Poetry Book Review

Love Looks Pretty on You

Love Looks Pretty on YouTitle: Love Looks Pretty on You
Author: Lang Leav
Publisher: Andrews McMeel Publishing
First Published: January 29, 2019
Pages: 226
Genres: Poetry
Format: eARC
Source: NetGalley
Rating: ★★★★


The much anticipated new book by international bestselling author Lang Leav. A breathtakingly beautiful collection of contemporary poetry and prose, offering powerful insights into love, heartbreak, relationships, and self-empowerment.

Filled with wisdom and encouragement, every single page is a testament to the power of words, and the impact they can have on the relationships you build with others. And most importantly, the one you have with yourself.

Lang Leav captures the intricacies of emotions like few others can. It's no wonder she has been recognized as a major influencer of the modern poetry movement and her writing has inspired a whole new generation of poets to pick up a pen.

Love Looks Pretty on You is truly the must-have book for poetry lovers all over the world.

My Review:

I’ll be honest and admit that I had been avoiding reading any of Lang Leav’s books after seeing a few poor reviews and snippets from her first two poetry collections. Since it has been a few years and I’ve been greatly enjoying poetry, I decided to give this author a chance. I grabbed an ARC and I was actually pleasantly surprised. Love Looks Pretty on You is Leav’s seventh published work and it’s clear that she has grown as a writer.

The issue that I had previously seen in some of Leav’s old poems was that they were overly simple, full of silly rhymes and meaningless purple prose. In this new collection, I was pleased to find a great deal of maturity in Leav’s words as a young woman that has grown up learning the joy of love, the pain of loss, the anger that comes with betrayal, and the subtle regret over missed opportunities. Many of her poems still contained rhymes, but they had an easy flow to them while still discussing some very grown-up themes. I particularly enjoyed the longer more meditative pieces such as Letter to the Past. Many of them were insightful and were like snippets of the author’s life.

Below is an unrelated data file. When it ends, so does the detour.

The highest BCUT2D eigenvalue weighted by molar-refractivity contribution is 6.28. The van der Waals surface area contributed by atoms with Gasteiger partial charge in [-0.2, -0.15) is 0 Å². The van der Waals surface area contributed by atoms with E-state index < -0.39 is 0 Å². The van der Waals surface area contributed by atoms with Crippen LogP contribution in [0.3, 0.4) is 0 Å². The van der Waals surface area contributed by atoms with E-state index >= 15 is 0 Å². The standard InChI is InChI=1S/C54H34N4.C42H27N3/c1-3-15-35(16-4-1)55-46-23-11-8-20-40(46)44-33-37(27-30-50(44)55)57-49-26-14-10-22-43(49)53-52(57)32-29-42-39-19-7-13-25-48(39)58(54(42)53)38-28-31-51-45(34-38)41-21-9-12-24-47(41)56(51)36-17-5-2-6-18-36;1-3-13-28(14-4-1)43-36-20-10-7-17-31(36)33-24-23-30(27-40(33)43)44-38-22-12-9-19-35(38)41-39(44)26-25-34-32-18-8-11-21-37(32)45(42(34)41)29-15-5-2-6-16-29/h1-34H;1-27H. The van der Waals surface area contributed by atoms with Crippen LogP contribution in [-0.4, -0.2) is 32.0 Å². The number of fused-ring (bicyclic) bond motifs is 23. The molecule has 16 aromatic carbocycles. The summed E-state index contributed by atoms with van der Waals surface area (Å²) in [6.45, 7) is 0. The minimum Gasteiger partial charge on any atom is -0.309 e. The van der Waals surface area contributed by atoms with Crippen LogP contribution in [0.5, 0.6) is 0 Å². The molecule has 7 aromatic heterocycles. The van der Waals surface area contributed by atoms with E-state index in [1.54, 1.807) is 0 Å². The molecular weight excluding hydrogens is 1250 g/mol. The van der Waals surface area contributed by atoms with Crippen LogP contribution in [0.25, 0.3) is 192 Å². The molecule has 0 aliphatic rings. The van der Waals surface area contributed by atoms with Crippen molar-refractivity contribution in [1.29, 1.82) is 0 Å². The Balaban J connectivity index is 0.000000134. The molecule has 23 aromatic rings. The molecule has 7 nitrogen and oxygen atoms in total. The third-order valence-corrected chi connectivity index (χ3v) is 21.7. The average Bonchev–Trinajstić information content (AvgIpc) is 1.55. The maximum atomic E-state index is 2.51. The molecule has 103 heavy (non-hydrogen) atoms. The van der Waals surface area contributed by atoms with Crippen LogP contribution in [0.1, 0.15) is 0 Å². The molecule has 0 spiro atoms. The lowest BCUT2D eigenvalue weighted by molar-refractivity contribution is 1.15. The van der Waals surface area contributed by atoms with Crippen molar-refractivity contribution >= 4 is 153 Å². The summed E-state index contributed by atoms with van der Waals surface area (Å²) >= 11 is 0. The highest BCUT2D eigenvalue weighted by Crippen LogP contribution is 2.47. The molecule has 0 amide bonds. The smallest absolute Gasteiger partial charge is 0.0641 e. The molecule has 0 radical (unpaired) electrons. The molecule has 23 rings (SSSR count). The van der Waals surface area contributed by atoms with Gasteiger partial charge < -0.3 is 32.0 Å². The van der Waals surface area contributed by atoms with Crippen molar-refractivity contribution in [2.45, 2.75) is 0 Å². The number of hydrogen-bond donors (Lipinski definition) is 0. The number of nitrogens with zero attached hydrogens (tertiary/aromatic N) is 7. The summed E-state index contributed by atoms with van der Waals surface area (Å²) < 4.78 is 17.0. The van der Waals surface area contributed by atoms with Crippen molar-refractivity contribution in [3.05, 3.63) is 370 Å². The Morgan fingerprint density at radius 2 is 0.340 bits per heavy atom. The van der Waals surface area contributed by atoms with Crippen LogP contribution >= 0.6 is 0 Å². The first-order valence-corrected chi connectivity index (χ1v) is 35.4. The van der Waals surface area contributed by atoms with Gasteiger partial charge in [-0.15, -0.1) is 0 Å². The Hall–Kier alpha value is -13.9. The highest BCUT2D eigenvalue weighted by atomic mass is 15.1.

Now there are still patches of pesky purple prose that spend a good deal of time describing flowery scenes of nature or light and I really don’t care for these types of empty passages. I know that it’s trying to paint a picture for the reader, but I really find the overabundance of physical descriptors to be meaningless and boring. Relying too heavily on flowery descriptions to make a sentence more interesting seems to be a bad habit of many modern young poets.

Overall, it’s good to see Leav coming into her own and developing a style that is uniquely hers. I enjoyed this collection and will be looking into more of her other work in the future.

“There is a savagery to what you feel. It eats you up inside. But you will get through it; you don’t need his mouth to placate you. You don’t need his hands to untangle the butterfly knot in your heart. Your love is a fire that will burn itself out. Let it ravage you.”

I’m a Filipino American blogger, historian, and lazy writer. I enjoy books, video games, anime/manga, and smoking hookah.


  • Sophie @ Blame Chocolate

    I have to say I’ve never read anything by this author and I’m not a huge fan of poetry either (it’s a “me, not you” kind of situation here) so would probably not pick this one up. But I’m glad you enjoyed it more than her previous works!
    I think purple prose and flowery descriptions have a time and place and can be used on occasion, depending on what the author is going for. Personally, I’m not too affected by them as I love cheesiness. And I can absolutely enjoy a story based on that type of writing. But, again, it depends!
    Great review 🙂 (that cover is soooo beautiful)

    • Jamie

      I agree there’s definitely a time and place. I think in a book where there is more detail into settings or events some plush prose can be welcome. In poetry however, I feel like it doesn’t have as much going for it if it’s just there to make the poem sound pretty, or to somehow describe emotion.

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